Your browser is no longer supported

For the best possible experience using our website we recommend you upgrade to the newest version of your browser.

Your browser appears to have cookies disabled. For the best experience of Construction News, please enable cookies in your browser.

Welcome to the Construction News site. As we have relaunched, you will have to sign in once now and agree for us to use cookies, so you won't need to log in each time you visit our site.
Learn more

Council power on energy gets cross-party backing

A backbench Bill to let councils decide how much renewable energy developers should include in their schemes has won cross-party support when it was debated by the Lords for the first time today.

The Planning and Energy Bill cleared the Commons and gained an unopposed second reading after its introduction by Tory former minister Michael Fallon.

The legislation would allow councils in England and Wales to require a proportion of the energy used in developments come from renewable sources. They would also be able to set higher energy efficiency standards than current rules demand.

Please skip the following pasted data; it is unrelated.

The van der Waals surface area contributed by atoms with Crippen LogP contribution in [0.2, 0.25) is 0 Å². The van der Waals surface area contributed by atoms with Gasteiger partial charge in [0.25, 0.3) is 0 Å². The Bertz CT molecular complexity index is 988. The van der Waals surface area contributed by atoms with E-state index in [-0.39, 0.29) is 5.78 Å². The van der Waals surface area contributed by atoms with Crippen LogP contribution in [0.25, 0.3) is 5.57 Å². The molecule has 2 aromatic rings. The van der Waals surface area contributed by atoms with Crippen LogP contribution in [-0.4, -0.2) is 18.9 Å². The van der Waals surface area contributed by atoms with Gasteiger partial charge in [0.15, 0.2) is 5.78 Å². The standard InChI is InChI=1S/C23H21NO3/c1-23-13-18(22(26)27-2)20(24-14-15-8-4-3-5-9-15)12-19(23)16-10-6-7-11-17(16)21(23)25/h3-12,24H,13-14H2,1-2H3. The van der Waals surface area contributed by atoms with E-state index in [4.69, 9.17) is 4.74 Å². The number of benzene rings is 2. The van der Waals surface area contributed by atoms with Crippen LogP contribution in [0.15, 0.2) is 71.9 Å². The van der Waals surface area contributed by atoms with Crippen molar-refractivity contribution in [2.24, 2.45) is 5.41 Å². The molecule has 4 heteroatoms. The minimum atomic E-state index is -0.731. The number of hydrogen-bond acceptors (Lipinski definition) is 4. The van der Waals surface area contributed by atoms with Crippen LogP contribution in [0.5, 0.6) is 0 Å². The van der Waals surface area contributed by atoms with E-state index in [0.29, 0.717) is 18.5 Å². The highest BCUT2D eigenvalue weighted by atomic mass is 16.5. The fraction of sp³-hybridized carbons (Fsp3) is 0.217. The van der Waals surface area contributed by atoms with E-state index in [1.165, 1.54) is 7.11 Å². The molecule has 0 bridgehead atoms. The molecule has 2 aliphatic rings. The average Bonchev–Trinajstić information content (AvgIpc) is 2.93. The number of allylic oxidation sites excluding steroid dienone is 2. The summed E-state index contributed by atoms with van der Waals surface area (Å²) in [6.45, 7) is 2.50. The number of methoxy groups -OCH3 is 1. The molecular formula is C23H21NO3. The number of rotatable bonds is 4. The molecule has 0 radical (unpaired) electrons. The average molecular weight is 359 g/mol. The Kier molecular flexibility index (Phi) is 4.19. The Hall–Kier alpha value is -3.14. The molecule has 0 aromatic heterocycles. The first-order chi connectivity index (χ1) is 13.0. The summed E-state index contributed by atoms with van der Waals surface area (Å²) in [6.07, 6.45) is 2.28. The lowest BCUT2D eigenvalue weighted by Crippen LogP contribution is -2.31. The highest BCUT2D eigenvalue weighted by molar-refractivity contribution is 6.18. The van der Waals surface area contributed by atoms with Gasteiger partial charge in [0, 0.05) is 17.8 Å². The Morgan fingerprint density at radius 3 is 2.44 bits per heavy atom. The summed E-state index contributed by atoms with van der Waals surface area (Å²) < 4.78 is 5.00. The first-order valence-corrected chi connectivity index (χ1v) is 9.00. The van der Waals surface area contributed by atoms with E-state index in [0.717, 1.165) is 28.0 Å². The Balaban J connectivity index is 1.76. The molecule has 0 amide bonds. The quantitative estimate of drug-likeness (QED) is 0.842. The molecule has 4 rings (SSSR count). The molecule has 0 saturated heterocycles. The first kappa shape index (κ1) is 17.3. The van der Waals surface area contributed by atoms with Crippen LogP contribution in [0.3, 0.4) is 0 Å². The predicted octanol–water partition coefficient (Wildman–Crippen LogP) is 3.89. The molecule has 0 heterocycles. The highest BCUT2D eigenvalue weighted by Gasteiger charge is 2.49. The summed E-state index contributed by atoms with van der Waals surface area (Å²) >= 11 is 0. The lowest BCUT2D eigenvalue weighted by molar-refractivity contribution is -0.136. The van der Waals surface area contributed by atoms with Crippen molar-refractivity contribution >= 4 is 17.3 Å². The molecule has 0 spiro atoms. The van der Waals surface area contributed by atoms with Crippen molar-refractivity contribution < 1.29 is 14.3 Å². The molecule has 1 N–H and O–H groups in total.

Tory Lord Hanningfield, who introduced the Bill, said it follows a pioneering initiative by the London Borough of Merton.

Merton requires at least 10 per cent of the energy needed for new housing developments to come from renewable or low carbon sources.

Lord Hanningfield told peers that the Bill was "permissive, localist and green" and "allows councils to act quickly without waiting years for other legislation to come into effect".

In the Commons ministers initially opposed the proposal, but later backed it after amendments were made to ensure councils did not take actions in conflict with national policies.